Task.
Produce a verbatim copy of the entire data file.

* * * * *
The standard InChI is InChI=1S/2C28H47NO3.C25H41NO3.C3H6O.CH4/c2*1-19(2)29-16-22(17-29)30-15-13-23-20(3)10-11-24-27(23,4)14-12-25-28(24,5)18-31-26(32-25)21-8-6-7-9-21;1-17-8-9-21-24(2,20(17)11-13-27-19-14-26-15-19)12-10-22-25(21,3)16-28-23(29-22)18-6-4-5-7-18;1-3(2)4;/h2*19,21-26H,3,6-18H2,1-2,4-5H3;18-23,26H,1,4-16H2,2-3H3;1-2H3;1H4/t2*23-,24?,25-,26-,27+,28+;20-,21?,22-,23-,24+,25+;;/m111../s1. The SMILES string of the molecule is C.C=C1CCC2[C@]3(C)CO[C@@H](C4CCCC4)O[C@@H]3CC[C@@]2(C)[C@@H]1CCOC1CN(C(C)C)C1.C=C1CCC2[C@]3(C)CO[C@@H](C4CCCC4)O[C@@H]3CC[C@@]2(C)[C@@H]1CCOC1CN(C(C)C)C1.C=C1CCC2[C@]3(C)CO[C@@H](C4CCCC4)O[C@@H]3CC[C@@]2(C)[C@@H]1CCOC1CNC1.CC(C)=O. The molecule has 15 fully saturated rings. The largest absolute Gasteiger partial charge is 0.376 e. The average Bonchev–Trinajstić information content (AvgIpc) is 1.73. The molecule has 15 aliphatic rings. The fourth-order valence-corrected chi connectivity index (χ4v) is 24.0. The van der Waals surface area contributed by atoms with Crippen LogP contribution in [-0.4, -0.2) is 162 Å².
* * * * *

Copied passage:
The standard InChI is InChI=1S/2C28H47NO3.C25H41NO3.C3H6O.CH4/c2*1-19(2)29-16-22(17-29)30-15-13-23-20(3)10-11-24-27(23,4)14-12-25-28(24,5)18-31-26(32-25)21-8-6-7-9-21;1-17-8-9-21-24(2,20(17)11-13-27-19-14-26-15-19)12-10-22-25(21,3)16-28-23(29-22)18-6-4-5-7-18;1-3(2)4;/h2*19,21-26H,3,6-18H2,1-2,4-5H3;18-23,26H,1,4-16H2,2-3H3;1-2H3;1H4/t2*23-,24?,25-,26-,27+,28+;20-,21?,22-,23-,24+,25+;;/m111../s1. The SMILES string of the molecule is C.C=C1CCC2[C@]3(C)CO[C@@H](C4CCCC4)O[C@@H]3CC[C@@]2(C)[C@@H]1CCOC1CN(C(C)C)C1.C=C1CCC2[C@]3(C)CO[C@@H](C4CCCC4)O[C@@H]3CC[C@@]2(C)[C@@H]1CCOC1CN(C(C)C)C1.C=C1CCC2[C@]3(C)CO[C@@H](C4CCCC4)O[C@@H]3CC[C@@]2(C)[C@@H]1CCOC1CNC1.CC(C)=O. The molecule has 15 fully saturated rings. The largest absolute Gasteiger partial charge is 0.376 e. The average Bonchev–Trinajstić information content (AvgIpc) is 1.73. The molecule has 15 aliphatic rings. The fourth-order valence-corrected chi connectivity index (χ4v) is 24.0. The van der Waals surface area contributed by atoms with Crippen LogP contribution in [-0.4, -0.2) is 162 Å².